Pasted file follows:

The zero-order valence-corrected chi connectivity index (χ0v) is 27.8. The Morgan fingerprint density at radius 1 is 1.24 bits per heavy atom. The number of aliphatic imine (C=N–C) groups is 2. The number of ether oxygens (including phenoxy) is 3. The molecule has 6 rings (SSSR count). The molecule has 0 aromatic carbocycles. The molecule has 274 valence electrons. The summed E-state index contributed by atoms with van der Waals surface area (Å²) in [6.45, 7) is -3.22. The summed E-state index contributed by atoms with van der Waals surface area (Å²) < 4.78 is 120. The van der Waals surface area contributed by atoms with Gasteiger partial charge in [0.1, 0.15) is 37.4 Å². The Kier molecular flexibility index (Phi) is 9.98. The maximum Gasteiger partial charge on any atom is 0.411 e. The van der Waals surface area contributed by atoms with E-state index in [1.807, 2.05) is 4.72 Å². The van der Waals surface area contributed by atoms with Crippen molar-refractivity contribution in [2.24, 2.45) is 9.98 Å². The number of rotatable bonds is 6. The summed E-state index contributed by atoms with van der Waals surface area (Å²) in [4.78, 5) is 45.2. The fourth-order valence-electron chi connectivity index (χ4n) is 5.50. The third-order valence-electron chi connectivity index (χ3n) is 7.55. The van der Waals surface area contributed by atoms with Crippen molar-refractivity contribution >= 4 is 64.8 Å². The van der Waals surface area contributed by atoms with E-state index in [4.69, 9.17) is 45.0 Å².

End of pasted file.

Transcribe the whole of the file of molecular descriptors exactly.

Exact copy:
The zero-order valence-corrected chi connectivity index (χ0v) is 27.8. The Morgan fingerprint density at radius 1 is 1.24 bits per heavy atom. The number of aliphatic imine (C=N–C) groups is 2. The number of ether oxygens (including phenoxy) is 3. The molecule has 6 rings (SSSR count). The molecule has 0 aromatic carbocycles. The molecule has 274 valence electrons. The summed E-state index contributed by atoms with van der Waals surface area (Å²) in [6.45, 7) is -3.22. The summed E-state index contributed by atoms with van der Waals surface area (Å²) < 4.78 is 120. The van der Waals surface area contributed by atoms with Gasteiger partial charge in [0.1, 0.15) is 37.4 Å². The Kier molecular flexibility index (Phi) is 9.98. The maximum Gasteiger partial charge on any atom is 0.411 e. The van der Waals surface area contributed by atoms with E-state index in [1.807, 2.05) is 4.72 Å². The van der Waals surface area contributed by atoms with Crippen molar-refractivity contribution in [2.24, 2.45) is 9.98 Å². The number of rotatable bonds is 6. The summed E-state index contributed by atoms with van der Waals surface area (Å²) in [4.78, 5) is 45.2. The fourth-order valence-electron chi connectivity index (χ4n) is 5.50. The third-order valence-electron chi connectivity index (χ3n) is 7.55. The van der Waals surface area contributed by atoms with Crippen molar-refractivity contribution >= 4 is 64.8 Å². The van der Waals surface area contributed by atoms with E-state index in [4.69, 9.17) is 45.0 Å².